Drug addiction is a multifaceted issue that cannot be fixed by simply not using drugs. The chemicals in substances, by nature, affect the brain's ability to process and interpret information, so clear signs of damage (e.g. an eroding nose septum or irregular heartbeat) might not even matter to a drug abuser while they're using.
Furthermore, a person's drug use is often supported by suppliers, friends, or even family members, so ending drug abuse involves more than just not using. In seeking treatment, each person must determine what kind of help they need, and where is best for them to get it.
The process of rehabilitation is neither short nor easy. However, the rewards and outcomes of successful and lasting recovery are irreplaceable: you get your life back. Those who go through rehab and come out the other side often emerge as more self-actualized adults, able to handle challenges in their lives without drug and alcohol addiction. They are also happier and healthier, able to pursue their dreams and form solid relationships.
What are illicit drugs?
Illicit drugs are drugs the federal government have classified as illegal to make, distribute (sell), or use. They are generally considered to be the most dangerous of all categories of drugs when it comes to addiction.
The vast majority of illicit drugs put the user in some kind of altered state. Some produce states of euphoria and relaxation, others have psychedelic effects, and others stimulate the nervous system, giving a person tremendous energy and inducing a state of excitement.
These drugs include:
- Cocaine, crack cocaine
- Methamphetamine (crystal meth)
- Hallucinogens (LSD (acid), magic mushrooms, PCP)
- Inhalants (aerosols, nitrites)
- MDMA (ecstasy/molly)
Most illicit drugs are extremely addictive and come with serious health risks, even when only a small amount is taken.
How do you know if you're addicted to an illicit drug?
The majority of people try using drugs for the first time as teenagers. In 2013, over half of new illicit drug users were under the age of 18.
Illicit drug use and ensuing drug addiction often starts with experimentation. The person uses a substance like heroin or cocaine because their friends are doing it, or simply because they're curious about it. They can quickly become addicted, since the physical and/or mental effects of the drug are so powerful.
Most of the time, repeated use leads to a person building up a tolerance. This means you need more and more of the drug to get the same effect. With drugs as addictive as heroin, crack cocaine, and crystal meth, it's often common that everything else in the person's life is put on hold in lieu of getting more of the drug. The drug addiction itself becomes all-consuming and often affects every area of the person's life, often negatively.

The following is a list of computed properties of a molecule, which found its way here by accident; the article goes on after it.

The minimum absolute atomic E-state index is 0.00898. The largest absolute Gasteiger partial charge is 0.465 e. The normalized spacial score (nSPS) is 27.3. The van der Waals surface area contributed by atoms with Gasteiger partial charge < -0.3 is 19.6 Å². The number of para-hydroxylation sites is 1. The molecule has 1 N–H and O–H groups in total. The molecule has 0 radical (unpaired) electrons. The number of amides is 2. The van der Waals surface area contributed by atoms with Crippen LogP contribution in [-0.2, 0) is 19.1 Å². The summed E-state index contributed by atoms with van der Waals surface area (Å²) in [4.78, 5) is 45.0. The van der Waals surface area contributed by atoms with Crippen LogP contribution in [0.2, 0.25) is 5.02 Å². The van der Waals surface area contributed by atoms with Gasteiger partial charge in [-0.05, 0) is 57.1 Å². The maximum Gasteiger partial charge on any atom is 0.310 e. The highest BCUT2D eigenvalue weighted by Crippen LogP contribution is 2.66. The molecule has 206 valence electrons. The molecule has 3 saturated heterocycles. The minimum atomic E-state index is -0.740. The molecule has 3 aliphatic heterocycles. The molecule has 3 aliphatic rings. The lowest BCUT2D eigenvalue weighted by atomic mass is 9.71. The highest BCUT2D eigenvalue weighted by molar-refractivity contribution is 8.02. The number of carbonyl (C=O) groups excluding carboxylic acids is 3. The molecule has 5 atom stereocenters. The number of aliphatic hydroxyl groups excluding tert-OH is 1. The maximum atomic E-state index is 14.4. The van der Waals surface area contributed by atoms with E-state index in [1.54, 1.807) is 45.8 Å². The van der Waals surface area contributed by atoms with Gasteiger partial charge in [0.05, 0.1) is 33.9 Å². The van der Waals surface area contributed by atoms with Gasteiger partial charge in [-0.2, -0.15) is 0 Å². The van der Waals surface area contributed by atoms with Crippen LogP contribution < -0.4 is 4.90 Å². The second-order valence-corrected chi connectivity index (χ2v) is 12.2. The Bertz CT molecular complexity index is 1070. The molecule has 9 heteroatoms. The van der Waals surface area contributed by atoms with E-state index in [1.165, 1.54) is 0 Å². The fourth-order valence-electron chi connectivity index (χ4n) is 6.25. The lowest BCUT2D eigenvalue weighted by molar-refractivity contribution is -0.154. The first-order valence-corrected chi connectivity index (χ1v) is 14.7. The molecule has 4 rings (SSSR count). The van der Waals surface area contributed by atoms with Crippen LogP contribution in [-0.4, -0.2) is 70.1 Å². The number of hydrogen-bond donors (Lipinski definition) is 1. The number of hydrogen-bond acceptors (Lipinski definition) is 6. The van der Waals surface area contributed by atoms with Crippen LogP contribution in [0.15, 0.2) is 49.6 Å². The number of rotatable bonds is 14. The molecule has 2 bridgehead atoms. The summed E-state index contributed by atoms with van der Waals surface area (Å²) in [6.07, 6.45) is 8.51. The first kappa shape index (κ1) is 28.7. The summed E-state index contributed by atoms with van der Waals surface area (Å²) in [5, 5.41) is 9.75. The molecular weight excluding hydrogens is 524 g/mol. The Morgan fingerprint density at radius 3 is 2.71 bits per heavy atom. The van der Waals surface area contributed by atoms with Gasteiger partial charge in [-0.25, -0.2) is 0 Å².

In addition to building up a tolerance, signs of illicit drug addiction include:
- Glassy or bloodshot eyes
- Runny nose or sniffling
- Sudden behavior changes, including withdrawing from family and friends
- Sudden and rapid mood swings and/or aggressive behavior
- No longer caring about interests or activities (sports, hobbies, etc.)
- Dramatic changes in sleep patterns (i.e. staying up all night and sleeping all day)
- School, career, legal, and/or financial problems due to the drug use, including arrest or job loss or school suspension/expulsion
- Health problems, but continued use of the drug despite physical risks
More specific signs of abuse include:
Methamphetamine (crystal meth) and cocaine
- Being "wired" – not sleeping for days or weeks
- Extreme appetite loss and weight loss
- Sweating, shaking, dizziness, and blurred vision
- Extreme talkativeness and delusions of grandeur (inflated sense of power)
- Paranoia, depression, hallucinations, and aggression
- Euphoria, including a dreamlike state
- Nausea, vomiting, scratching
- Loss of appetite, constipation
- Slurred speech
- Wearing long-sleeved shirts to hide arms
- Loss of appetite
- Clenched teeth, muscle cramps, nausea
- Chills and sweating
- Overheating of the body, which can be fatal
Psychedelics/Hallucinogens (LSD (acid), magic mushrooms)
- Distorted sense of time and space
- Hallucinations, confusion, and paranoia
- Nausea and vomiting
- Dilated pupils, discolored skin
- Panic, anxiety, and delusions of grandeur (inflated sense of power)
- Fear, paranoia, anxiety
- Having trouble thinking, talking, and remembering things
- Bizarre and sometimes violent or behavior (including suicide)
- Total numbness, including not feeling pain until after drug wears off
- Flushed skin, sweating, and dizziness
- Giggling, sense of euphoria, giggling
- Headaches and fainting
- If used long-term: slurred speech, memory loss, hearing loss, loss of sense of smell, and brain damage
What are the risks of illicit drug addiction?